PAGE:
schedule. If anything throws a monkey wrench in my day, the writing
isn’t going to happen. I “plan” to write Monday through Friday, from 8
AM through 4 PM, but that doesn’t always happen. I’m getting to the
point that I’m going to have to turn off all phones and social media
alerts, and issue apologies afterward. That, or maybe I should start
working third shift hours while everyone else is fast asleep 😉 
 
What genre is the most intimidating when you think about writing in it? 
Explain why! 
 
Historicals! History was a hard subject for me in school.
Man, you’ve got to get the facts right or your whole story is blown, and
readers will call you out for errors. I live in the present, so do my
characters, but historical romances are beautiful.
 
What do
you like to do when you are not writing? 
 
Read. My life is the bee’s
knees, but I love living in a fantasy world. I will devour a good book,
usually PNR. I’m always looking for suggestions on my next read. 
 
What do
you think your profession would be if you were not an author? 
 
I’ve done
the whole cubicle in an office thing. Though it wasn’t so bad, I really
think my fascination for what makes people tick would lead me into some
sort of therapist career. 
 
 What is the most touching reaction you
have ever received from a fan? 
 
One reader sent me a picture of a tattoo
she’d had put on the top of her foot with an emotional, meaningful line
from one of my books. That’s permanent, you know? So yeah, I was
touched. And so was she, apparently, though her ordeal was much more
painful. 
 
 In your opinion, what is the most important feature a book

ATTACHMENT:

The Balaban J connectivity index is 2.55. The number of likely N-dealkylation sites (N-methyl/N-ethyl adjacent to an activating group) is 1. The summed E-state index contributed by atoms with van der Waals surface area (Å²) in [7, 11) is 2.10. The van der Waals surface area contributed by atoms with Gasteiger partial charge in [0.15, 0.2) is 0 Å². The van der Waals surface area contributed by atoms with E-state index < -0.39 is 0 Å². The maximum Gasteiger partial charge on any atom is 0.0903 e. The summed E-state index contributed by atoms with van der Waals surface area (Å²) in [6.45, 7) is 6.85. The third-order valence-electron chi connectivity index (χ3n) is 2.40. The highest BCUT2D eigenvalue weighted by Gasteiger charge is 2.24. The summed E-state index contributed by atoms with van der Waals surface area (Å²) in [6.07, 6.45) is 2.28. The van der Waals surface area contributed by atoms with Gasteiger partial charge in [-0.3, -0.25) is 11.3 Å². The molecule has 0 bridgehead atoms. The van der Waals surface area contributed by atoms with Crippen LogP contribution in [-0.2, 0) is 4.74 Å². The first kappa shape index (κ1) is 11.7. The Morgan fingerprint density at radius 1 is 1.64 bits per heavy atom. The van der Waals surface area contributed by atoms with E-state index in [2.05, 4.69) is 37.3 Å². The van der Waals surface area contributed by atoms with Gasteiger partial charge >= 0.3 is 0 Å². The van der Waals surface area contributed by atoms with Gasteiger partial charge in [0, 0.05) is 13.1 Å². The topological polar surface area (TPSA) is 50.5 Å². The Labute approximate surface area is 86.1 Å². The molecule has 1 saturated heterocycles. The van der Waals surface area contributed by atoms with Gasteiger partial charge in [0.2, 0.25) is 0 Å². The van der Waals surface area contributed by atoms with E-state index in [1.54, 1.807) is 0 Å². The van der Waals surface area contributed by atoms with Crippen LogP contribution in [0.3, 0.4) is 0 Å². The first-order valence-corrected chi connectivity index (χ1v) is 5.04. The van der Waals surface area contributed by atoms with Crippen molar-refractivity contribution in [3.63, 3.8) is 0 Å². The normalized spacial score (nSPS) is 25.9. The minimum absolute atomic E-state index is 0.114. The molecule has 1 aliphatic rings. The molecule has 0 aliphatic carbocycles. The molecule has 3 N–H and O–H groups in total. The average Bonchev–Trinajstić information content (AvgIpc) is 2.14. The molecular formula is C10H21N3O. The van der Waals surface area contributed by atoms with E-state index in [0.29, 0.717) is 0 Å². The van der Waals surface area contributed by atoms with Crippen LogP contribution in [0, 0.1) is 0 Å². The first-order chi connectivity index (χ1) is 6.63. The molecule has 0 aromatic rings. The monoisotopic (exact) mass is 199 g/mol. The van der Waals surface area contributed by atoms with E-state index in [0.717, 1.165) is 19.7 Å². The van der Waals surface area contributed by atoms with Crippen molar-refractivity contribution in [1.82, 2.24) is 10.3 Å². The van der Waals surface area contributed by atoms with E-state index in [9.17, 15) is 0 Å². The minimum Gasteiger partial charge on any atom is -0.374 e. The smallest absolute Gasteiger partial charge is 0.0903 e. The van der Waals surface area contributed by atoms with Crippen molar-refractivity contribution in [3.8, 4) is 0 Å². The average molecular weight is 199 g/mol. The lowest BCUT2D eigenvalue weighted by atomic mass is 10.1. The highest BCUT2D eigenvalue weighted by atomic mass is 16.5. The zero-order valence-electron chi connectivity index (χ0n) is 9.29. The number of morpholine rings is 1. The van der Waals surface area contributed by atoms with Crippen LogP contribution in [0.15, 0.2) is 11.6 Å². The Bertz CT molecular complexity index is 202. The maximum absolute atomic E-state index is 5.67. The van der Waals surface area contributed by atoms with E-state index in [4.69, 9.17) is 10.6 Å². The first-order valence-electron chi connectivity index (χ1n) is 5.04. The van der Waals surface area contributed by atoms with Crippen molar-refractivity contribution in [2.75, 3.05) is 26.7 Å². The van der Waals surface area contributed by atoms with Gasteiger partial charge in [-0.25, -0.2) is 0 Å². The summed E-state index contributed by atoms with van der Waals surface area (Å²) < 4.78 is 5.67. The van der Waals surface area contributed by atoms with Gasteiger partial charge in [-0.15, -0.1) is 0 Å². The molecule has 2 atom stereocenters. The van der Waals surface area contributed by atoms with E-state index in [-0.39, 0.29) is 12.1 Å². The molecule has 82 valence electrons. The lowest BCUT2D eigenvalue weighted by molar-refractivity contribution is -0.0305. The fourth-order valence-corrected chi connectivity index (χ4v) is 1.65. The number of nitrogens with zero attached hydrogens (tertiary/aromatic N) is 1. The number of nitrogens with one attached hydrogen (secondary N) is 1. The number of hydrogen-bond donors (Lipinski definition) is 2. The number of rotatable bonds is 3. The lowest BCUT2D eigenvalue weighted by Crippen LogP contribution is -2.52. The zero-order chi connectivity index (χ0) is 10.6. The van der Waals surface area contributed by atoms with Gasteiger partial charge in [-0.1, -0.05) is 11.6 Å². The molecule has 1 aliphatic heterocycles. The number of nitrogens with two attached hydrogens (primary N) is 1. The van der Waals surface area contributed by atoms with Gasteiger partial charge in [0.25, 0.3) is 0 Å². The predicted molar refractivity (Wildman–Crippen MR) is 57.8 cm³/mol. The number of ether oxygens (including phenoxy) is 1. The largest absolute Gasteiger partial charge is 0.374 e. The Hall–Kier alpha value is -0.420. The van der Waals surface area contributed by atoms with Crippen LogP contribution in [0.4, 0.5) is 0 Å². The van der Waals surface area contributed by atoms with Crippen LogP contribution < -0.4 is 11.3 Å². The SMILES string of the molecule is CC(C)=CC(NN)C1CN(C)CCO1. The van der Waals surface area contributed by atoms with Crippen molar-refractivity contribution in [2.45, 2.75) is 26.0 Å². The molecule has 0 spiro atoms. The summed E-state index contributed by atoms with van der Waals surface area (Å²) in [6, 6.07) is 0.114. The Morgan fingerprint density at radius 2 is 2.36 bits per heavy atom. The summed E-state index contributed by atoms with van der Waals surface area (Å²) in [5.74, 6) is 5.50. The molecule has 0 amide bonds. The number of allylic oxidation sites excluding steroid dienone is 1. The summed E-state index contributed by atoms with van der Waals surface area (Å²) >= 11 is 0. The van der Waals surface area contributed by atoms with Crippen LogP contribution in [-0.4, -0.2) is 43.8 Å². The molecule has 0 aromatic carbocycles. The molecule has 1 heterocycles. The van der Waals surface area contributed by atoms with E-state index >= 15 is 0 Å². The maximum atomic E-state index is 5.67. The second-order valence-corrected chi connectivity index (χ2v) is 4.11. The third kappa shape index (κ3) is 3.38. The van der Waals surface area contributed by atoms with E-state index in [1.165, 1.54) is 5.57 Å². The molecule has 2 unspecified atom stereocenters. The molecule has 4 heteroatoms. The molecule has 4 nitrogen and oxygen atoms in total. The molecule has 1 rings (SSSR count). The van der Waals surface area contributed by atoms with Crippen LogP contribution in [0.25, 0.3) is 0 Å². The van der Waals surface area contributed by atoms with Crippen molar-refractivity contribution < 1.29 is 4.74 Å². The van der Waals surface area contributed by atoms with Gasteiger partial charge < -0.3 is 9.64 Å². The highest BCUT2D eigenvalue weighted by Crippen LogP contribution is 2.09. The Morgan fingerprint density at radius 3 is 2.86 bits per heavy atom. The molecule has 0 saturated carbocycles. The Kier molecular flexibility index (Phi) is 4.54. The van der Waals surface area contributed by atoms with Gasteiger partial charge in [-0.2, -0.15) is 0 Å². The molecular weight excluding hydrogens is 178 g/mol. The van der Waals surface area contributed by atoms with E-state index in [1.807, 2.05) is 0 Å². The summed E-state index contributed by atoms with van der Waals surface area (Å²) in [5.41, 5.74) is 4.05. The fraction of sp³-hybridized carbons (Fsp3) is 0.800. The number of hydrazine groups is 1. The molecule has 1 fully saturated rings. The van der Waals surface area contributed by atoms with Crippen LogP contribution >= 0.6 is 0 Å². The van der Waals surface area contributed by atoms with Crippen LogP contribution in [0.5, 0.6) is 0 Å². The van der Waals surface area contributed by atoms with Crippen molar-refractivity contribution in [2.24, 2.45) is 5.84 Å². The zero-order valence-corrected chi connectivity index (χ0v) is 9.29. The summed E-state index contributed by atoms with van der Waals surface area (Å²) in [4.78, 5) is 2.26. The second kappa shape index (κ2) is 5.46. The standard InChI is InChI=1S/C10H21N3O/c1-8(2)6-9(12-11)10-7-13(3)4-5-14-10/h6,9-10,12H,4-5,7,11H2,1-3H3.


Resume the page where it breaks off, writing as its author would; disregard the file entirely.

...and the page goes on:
needs to have? 
 
Individual character arcs. I feel like each character
needs to have a beginning, middle, and resolution—a reason for their
behavior and a “come to Jesus” moment, if you will. It’s fine for a
couple to meet, overcome obstacles in their way, and then fall in love …
but for the characters to grow individually while also bonding with
their love interest is simply magical and fulfilling. 
 
What is the
most difficult part of writing a book, (including the preparations and
after-publication-process)? 
 
Marketing. The literary community is
drowning in published books, especially with the ease of self-publishing
now. It’s extremely difficult to find a way to make your book stand out
from the rest. You know the readers will love it if they give it a
chance, but getting them to pick it up over another is not an easy thing
to accomplish. 
 
What do you want tell your readers at the end of
this interview? 
 
Of course I want to thank my readers. But what I really
want convey to readers is how important it is that you review books and
talk about your favorite stories to your other reader friends. This is
part of the whole marketing difficulty I mentioned before. There is no
greater marketing tool than word of mouth. Readers pay attention to
reviews. They listen to your opinion and pick up suggested reads from
those they trust. So, please . . . spread the word to anyone who will
listen. You have no idea the impact it will make.
 


C. L. Parker is
a romance author who writes stories that sizzle. She’s a small-town
girl with big-city dreams and enough tenacity to see them come to
fruition. Having been the outgoing sort all her life—which translates to
“she just wouldn’t shut the hell up”—it’s no wonder Parker eventually
turned to writing as a way to let her voice, and those of the people
living inside her head, be heard. She loves hard, laughs until it hurts,
and lives like there’s no tomorrow. In her world, everything truly does
happen for a reason.

 
 
 
 
 
 

 

 
 
 
Connect with C.L. Parker! 
Facebook: FB.com/CLParkerOfficial • Twitter: @theclparker • Blog: cl-parker.blogspot.com